In June 2012, he was awarded the Millennium Technology Prize for his work in stem cells. He shared the 1.2 million euro prize with Linus Torvalds, the creator of the Linux kernel. In October 2012, he and fellow stem cell researcher John Gurdon were awarded the Nobel Prize in Physiology or Medicine “for the discovery that mature cells can be reprogrammed to become pluripotent.”
Yamanaka has been listed as one of the 15 Asian Scientists To Watch by Asian Scientist magazine on May 15, 2011. In June 2011, he was awarded the inaugural McEwen Award for Innovation; he shared the $100,000 prize with Kazutoshi Takahashi, who was the lead author on the paper describing the generation of induced pluripotent stem cells.
Yamanaka practiced judo (2nd Dan black belt) and played rugby as a university student. He also has a history of running marathons. After a 20-year gap, he competed in the inaugural Osaka Marathon in 2011 as a charity runner with a time of 4:29:53. He took part in Kyoto Marathon to raise money for iPS research since 2012. His personal best is 3:25:20 at 2018 Beppu-Ōita Marathon.
He received the 2010 BBVA Foundation Frontiers of Knowledge Award in the biomedicine category, the 2011 Wolf Prize in Medicine with Rudolf Jaenisch, and the 2012 Millennium Technology Prize together with Linus Torvalds. In 2012 he and John Gurdon were awarded the Nobel Prize for Physiology or Medicine for the discovery that mature cells can be converted to stem cells. In 2013 he was awarded the $3 million Breakthrough Prize in Life Sciences for his work.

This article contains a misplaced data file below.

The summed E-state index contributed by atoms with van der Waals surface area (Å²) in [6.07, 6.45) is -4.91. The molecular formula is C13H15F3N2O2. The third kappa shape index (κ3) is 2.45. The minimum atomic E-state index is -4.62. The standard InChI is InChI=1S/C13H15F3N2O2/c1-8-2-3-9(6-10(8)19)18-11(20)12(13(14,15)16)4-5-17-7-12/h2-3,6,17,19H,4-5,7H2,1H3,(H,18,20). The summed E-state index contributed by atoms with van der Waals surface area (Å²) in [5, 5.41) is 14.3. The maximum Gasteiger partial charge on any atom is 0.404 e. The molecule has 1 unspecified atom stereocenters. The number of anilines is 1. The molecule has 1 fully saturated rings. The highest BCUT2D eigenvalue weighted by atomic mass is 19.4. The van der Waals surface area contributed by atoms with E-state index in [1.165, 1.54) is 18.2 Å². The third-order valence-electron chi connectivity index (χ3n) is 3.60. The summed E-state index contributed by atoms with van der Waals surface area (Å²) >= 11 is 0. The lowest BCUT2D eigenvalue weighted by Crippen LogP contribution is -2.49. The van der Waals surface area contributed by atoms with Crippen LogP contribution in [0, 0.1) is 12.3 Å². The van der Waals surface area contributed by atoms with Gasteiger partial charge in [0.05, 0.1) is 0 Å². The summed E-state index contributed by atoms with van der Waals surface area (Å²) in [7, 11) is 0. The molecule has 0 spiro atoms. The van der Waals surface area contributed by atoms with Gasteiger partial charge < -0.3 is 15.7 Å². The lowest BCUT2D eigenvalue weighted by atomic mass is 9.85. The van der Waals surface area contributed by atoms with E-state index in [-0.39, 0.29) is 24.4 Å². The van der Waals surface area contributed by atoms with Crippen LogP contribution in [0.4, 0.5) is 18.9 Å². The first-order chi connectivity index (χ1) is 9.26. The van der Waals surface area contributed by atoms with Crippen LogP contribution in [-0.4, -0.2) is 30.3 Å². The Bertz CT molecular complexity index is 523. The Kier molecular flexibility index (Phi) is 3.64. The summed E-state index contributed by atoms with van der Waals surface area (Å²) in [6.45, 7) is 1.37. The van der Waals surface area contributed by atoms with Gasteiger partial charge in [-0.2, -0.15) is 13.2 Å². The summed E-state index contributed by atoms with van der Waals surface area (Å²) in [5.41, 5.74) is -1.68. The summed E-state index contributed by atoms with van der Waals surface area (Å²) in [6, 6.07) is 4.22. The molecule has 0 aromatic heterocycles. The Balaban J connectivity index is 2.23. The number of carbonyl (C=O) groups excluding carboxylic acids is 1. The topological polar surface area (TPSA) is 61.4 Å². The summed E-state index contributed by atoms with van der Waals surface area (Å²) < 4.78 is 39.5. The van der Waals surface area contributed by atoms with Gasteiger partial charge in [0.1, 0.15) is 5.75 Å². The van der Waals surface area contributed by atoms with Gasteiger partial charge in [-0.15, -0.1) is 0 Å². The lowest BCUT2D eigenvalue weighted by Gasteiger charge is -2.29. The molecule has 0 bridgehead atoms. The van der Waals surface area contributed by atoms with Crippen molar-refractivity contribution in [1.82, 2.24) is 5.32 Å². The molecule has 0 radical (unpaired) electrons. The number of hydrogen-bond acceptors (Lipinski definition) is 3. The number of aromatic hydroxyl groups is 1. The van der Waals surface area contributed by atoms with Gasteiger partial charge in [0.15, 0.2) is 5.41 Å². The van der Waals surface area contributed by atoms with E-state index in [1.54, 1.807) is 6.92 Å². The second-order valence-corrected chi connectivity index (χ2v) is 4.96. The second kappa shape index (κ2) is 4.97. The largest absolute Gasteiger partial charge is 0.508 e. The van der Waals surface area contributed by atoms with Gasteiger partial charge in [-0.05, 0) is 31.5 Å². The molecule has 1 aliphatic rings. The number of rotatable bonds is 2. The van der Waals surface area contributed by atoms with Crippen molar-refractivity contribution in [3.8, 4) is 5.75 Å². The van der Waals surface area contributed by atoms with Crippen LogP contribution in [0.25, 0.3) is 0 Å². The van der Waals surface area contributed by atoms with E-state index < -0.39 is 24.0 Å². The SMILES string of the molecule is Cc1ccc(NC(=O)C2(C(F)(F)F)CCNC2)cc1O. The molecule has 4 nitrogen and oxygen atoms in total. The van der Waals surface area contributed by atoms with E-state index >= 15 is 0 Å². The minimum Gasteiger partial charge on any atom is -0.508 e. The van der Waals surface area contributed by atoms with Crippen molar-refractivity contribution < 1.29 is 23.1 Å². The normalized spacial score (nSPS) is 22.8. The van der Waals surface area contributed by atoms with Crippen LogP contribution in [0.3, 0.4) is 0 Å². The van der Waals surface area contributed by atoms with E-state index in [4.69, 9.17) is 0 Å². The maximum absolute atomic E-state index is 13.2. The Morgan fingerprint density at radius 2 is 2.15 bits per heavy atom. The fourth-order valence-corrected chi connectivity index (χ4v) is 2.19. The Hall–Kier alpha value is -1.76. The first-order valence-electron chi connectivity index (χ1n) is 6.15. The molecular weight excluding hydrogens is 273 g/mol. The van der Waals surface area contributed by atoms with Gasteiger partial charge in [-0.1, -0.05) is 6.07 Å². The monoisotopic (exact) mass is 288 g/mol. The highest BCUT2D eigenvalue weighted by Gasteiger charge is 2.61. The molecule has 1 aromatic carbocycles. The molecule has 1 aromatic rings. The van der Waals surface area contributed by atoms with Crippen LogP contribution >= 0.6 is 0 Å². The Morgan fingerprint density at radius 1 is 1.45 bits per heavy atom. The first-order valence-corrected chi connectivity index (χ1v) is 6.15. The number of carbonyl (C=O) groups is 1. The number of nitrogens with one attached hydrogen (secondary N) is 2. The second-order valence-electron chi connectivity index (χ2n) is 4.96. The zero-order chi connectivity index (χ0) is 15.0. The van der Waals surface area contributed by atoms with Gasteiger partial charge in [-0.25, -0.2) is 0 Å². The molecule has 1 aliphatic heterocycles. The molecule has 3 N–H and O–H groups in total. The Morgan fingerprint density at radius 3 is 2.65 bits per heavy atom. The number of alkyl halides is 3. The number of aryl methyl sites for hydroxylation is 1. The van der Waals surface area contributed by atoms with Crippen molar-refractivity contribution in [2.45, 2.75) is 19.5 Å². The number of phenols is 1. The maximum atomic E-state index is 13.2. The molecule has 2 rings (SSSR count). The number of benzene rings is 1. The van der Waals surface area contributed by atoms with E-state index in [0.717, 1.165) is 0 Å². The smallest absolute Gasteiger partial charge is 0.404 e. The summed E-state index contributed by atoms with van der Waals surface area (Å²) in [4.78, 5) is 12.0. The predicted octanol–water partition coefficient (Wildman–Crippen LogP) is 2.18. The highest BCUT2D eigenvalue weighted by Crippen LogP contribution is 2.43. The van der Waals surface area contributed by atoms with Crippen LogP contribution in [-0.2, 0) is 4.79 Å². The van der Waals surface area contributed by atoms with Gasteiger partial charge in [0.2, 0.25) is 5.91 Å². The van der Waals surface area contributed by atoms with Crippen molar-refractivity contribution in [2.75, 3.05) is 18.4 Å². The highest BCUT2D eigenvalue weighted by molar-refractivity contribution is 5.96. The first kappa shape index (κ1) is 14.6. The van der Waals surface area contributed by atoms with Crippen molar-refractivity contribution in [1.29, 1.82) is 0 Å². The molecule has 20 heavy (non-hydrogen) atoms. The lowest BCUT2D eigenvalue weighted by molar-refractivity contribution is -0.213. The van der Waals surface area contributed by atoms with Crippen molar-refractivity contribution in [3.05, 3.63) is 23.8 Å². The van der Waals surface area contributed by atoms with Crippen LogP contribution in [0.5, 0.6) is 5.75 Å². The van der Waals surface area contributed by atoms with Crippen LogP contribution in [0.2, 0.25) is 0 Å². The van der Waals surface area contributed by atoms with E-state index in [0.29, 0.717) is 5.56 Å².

In May 2010, Yamanaka was given “Doctor of Science honorary degree” by Mount Sinai School of Medicine.
In September 2010, he was awarded the Balzan Prize for his work on biology and stem cells.
Moreover, in 2007, Yamanaka and his colleagues found iPS cells with germ line transmission (via selecting for Oct4 or Nanog gene). Also in 2007, they were the first to produce human iPS cells.
In 2007, Yamanaka was recognized as a “Person Who Mattered” in the Time Person of the Year edition of Time Magazine. Yamanaka was also nominated as a 2008 Time 100 Finalist. In June 2010, Yamanaka was awarded the Kyoto Prize for reprogramming adult skin cells to pluripotential precursors. Yamanaka developed the method as an alternative to embryonic stem cells, thus circumventing an approach in which embryos would be destroyed.
In 2006, he and his team generated induced pluripotent stem cells (iPS cells) from adult mouse fibroblasts. iPS cells closely resemble embryonic stem cells, the in vitro equivalent of the part of the blastocyst (the embryo a few days after fertilization) which grows to become the embryo proper. They could show that his iPS cells were pluripotent, i.e. capable of generating all cell lineages of the body. Later he and his team generated iPS cells from human adult fibroblasts, again as the first group to do so. A key difference from previous attempts by the field was his team’s use of multiple transcription factors, instead of transfecting one transcription factor per experiment. They started with 24 transcription factors known to be important in the early embryo, but could in the end reduce it to 4 transcription factors – Sox2, Oct4, Klf4 and c-Myc.